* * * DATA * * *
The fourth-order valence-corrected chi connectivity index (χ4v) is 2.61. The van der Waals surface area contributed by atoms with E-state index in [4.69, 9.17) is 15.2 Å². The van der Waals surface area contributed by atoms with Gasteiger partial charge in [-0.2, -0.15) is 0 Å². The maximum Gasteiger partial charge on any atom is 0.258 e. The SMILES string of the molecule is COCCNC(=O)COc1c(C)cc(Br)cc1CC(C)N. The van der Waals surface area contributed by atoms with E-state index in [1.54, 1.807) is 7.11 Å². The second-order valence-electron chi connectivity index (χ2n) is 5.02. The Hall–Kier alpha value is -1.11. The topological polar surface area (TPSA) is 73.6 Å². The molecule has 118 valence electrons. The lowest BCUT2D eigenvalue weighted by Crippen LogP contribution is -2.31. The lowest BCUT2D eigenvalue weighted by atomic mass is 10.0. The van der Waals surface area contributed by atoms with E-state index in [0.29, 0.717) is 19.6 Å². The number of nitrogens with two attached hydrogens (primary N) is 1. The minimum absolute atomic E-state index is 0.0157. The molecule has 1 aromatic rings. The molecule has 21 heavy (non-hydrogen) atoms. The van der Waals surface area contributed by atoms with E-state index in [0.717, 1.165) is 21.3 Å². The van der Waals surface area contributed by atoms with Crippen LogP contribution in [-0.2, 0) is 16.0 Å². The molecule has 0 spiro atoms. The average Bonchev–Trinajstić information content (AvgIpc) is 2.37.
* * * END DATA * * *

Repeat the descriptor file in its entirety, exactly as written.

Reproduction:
The fourth-order valence-corrected chi connectivity index (χ4v) is 2.61. The van der Waals surface area contributed by atoms with E-state index in [4.69, 9.17) is 15.2 Å². The van der Waals surface area contributed by atoms with Gasteiger partial charge in [-0.2, -0.15) is 0 Å². The maximum Gasteiger partial charge on any atom is 0.258 e. The SMILES string of the molecule is COCCNC(=O)COc1c(C)cc(Br)cc1CC(C)N. The van der Waals surface area contributed by atoms with E-state index in [1.54, 1.807) is 7.11 Å². The second-order valence-electron chi connectivity index (χ2n) is 5.02. The Hall–Kier alpha value is -1.11. The topological polar surface area (TPSA) is 73.6 Å². The molecule has 118 valence electrons. The lowest BCUT2D eigenvalue weighted by Crippen LogP contribution is -2.31. The lowest BCUT2D eigenvalue weighted by atomic mass is 10.0. The van der Waals surface area contributed by atoms with E-state index in [0.29, 0.717) is 19.6 Å². The number of nitrogens with two attached hydrogens (primary N) is 1. The minimum absolute atomic E-state index is 0.0157. The molecule has 1 aromatic rings. The molecule has 21 heavy (non-hydrogen) atoms. The van der Waals surface area contributed by atoms with E-state index in [0.717, 1.165) is 21.3 Å². The van der Waals surface area contributed by atoms with Crippen LogP contribution in [-0.2, 0) is 16.0 Å². The molecule has 0 spiro atoms. The average Bonchev–Trinajstić information content (AvgIpc) is 2.37.